I have two sisters, and the first thing they said to me upon seeing my hair (or lack thereof) was, “You look like a BOYYYY!!” And this is what we need to change; Children need to be taught that any hairstyle can be for any gender- and gender identity should not be forced upon them.
I’ve been on this Earth for 17 years, and I’ve had to close my ears to a LOT of ignorance towards my appearance, and that’s made me more outspoken than ever; the more I receive the backhanded comments, the more I proclaim “It’s all good! It’s all good and fine and dandy!” Because although I don’t care what you think of me, I do care how you carry that belief forward. An example of some of the things I have experienced:
“LOL, that’s a dyke’s haircut.”
“I can’t tell whether that’s a really pretty boy or a really ugly girl.”
“But the long hair made you look so FEMININE.”
Firstly. Can we just stop using the word dyke, like RIGHT NOW. Horrible and offensive, so stop or leave, please. I have no problems with being called a lesbian- I’m bisexual, so I guess they were half-right(ish). But stereotyping a whole group of people to one (in retrospect, extremely bad- it was a Beatles bowl cut) hairstyle isn’t okay, they come in all shapes and sizes like EVERYONE ELSE. C’mon guys, it’s 2015. I thought we’d established this.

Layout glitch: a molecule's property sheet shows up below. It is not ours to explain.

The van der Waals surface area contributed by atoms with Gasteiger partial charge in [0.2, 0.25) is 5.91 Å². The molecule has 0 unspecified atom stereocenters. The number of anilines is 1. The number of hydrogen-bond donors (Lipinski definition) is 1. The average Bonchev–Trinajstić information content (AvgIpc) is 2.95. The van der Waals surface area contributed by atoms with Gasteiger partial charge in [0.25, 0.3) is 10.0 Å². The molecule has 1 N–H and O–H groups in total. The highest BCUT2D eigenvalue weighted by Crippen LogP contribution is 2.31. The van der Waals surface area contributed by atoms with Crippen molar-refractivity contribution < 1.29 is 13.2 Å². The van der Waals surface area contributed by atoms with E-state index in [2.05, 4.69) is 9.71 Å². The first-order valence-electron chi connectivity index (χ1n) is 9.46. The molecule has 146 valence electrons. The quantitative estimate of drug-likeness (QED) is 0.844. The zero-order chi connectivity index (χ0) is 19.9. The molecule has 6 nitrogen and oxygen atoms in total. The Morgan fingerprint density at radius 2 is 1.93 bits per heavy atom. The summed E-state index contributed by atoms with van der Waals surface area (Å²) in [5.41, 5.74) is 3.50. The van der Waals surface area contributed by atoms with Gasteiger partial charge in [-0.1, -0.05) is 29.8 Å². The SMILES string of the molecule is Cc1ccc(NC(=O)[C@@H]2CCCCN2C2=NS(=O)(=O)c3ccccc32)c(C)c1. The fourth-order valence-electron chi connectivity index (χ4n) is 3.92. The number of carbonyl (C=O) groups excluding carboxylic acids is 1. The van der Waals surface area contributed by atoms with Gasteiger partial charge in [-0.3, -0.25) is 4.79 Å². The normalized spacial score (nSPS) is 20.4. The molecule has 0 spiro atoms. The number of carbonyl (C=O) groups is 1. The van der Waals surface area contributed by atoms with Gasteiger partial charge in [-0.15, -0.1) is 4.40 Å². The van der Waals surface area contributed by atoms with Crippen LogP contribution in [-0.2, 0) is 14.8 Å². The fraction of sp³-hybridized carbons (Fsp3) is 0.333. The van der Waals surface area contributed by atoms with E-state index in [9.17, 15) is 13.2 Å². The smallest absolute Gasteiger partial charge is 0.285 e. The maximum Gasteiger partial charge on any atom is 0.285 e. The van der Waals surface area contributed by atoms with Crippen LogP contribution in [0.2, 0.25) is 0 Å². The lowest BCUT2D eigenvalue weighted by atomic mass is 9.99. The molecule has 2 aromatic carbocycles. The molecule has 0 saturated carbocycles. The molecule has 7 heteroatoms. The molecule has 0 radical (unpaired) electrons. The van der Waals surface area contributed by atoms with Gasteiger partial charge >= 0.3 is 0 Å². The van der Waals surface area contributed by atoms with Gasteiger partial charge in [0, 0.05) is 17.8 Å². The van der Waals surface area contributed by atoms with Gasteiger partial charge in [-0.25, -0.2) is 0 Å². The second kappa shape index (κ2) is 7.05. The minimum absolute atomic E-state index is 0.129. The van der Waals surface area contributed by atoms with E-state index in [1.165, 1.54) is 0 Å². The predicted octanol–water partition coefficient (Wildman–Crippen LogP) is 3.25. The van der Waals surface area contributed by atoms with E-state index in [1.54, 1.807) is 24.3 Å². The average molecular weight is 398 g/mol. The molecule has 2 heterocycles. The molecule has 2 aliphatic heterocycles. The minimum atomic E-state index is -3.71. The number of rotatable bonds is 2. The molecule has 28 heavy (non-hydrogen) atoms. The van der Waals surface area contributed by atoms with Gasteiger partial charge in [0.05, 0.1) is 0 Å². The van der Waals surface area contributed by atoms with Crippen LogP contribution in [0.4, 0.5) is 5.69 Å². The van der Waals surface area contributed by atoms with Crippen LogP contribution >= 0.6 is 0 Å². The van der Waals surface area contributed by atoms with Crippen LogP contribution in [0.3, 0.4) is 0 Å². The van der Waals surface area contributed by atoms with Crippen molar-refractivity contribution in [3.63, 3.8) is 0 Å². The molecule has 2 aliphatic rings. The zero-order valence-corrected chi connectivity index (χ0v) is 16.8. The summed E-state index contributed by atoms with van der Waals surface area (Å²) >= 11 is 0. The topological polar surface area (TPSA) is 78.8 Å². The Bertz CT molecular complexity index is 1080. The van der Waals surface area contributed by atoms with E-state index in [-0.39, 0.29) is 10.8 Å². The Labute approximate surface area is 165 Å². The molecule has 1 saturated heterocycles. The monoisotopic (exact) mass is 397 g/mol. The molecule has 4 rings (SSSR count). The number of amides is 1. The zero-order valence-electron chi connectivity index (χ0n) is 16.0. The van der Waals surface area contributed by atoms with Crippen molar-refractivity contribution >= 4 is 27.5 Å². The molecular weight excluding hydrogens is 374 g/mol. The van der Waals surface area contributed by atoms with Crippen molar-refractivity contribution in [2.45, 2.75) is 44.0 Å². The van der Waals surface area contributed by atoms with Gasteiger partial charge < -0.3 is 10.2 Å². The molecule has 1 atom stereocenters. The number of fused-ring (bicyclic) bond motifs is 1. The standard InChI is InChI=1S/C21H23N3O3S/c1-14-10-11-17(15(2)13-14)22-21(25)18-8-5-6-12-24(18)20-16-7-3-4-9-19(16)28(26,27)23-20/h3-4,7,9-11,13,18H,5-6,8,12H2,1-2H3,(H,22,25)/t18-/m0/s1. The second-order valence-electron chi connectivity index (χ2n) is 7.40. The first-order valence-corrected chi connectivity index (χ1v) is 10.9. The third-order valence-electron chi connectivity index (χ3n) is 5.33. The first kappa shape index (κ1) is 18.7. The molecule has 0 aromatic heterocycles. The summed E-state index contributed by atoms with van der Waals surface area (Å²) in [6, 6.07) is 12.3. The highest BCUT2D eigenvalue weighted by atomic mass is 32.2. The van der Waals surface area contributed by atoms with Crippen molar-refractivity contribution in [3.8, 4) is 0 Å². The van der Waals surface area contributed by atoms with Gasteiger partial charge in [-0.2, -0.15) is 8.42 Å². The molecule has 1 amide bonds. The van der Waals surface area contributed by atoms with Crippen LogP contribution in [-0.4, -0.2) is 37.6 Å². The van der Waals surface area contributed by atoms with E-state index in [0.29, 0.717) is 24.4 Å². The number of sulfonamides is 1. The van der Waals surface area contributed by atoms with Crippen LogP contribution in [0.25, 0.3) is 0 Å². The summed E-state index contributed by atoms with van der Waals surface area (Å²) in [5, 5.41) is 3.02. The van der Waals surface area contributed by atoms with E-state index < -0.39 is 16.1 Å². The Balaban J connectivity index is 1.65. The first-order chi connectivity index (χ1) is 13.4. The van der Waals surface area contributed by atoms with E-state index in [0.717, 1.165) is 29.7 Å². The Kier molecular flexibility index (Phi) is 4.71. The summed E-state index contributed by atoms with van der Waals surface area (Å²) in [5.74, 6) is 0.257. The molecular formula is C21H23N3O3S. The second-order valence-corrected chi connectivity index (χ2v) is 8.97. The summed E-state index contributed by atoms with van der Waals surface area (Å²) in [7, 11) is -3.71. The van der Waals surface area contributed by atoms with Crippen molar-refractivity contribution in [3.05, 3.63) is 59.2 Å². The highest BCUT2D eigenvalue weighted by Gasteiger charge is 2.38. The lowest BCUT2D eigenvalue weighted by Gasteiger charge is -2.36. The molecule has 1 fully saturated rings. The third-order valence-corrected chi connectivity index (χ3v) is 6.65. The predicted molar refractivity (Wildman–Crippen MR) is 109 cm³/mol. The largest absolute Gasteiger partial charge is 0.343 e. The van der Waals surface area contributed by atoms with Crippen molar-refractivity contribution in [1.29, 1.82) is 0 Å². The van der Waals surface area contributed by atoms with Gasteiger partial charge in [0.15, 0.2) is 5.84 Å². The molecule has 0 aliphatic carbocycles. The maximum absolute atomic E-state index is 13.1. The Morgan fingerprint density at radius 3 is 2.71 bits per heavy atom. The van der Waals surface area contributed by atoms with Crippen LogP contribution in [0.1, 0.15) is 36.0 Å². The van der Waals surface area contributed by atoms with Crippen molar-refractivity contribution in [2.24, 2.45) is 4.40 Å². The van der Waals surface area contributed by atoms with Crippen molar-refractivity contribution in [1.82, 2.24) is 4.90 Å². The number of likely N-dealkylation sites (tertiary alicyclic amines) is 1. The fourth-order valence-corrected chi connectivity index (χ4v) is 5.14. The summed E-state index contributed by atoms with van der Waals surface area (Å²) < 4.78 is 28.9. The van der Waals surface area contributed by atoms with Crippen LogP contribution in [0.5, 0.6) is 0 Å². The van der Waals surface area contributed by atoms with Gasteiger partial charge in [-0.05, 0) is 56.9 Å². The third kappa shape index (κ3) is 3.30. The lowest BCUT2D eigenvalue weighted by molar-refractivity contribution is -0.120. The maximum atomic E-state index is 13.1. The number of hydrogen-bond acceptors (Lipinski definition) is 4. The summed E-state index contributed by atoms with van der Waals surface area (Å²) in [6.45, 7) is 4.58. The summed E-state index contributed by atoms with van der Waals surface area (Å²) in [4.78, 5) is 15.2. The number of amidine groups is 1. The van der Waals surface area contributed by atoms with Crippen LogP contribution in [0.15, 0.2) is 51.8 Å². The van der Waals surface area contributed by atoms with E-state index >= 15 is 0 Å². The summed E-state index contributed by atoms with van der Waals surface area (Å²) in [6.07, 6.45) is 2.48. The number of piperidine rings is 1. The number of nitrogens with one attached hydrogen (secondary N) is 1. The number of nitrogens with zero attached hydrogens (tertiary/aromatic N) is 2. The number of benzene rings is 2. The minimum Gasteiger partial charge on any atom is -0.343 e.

The second one- again, no problems with sort-of being called male; I feel somewhere in between the two gender binaries. However, I am concerned with their potentially narrow view of what females and males look like. Gender identity is a spectrum, not a set of boxes with appearance tick-lists.
And the last- just no. HELL NO. Don’t you DARE go there. I’ve explained myself clearly enough on this issue- to think that this came from a member of my family breaks me a little inside. This, in short, is why I feel I cannot talk to my family about how I feel yet. Simple narrow-mindedness.
So, to conclude. We don’t need a revolution, or a surge of huge gestures. We only need to stop the gender stereotyping that is pressed upon children from birth. All that needs to be done is to stop telling children “This is for boys, that is for girls,”- because everything is meant for everyone. We need to stop worrying “but this might make me look like a girl/boy.” Like what? Beautiful, independent, a wonderful example of a human being? If that’s the only thing holding you back, then don’t worry about it. You look how you want to look, a little ambiguity never hurt anyone, and it certainly won’t change the opinions of the people who matter.
We need to be proud of who we are, and accept that everyone is equal in their rights, whether it be the small issue of a haircut or the huge issue of marriage. Not everyone fits into the gender binary, and what’s between our legs doesn’t define our appearance or our gender. Some people will never question theirs and others will spend their lives doing so. So most of all, we need to be compassionate to people who don’t fit into society’s ‘boxes’.
So this is the voice of an androgyne. And I say we are all beautiful.
As usual leave your comments in the below and be nice :)💛 💜 💛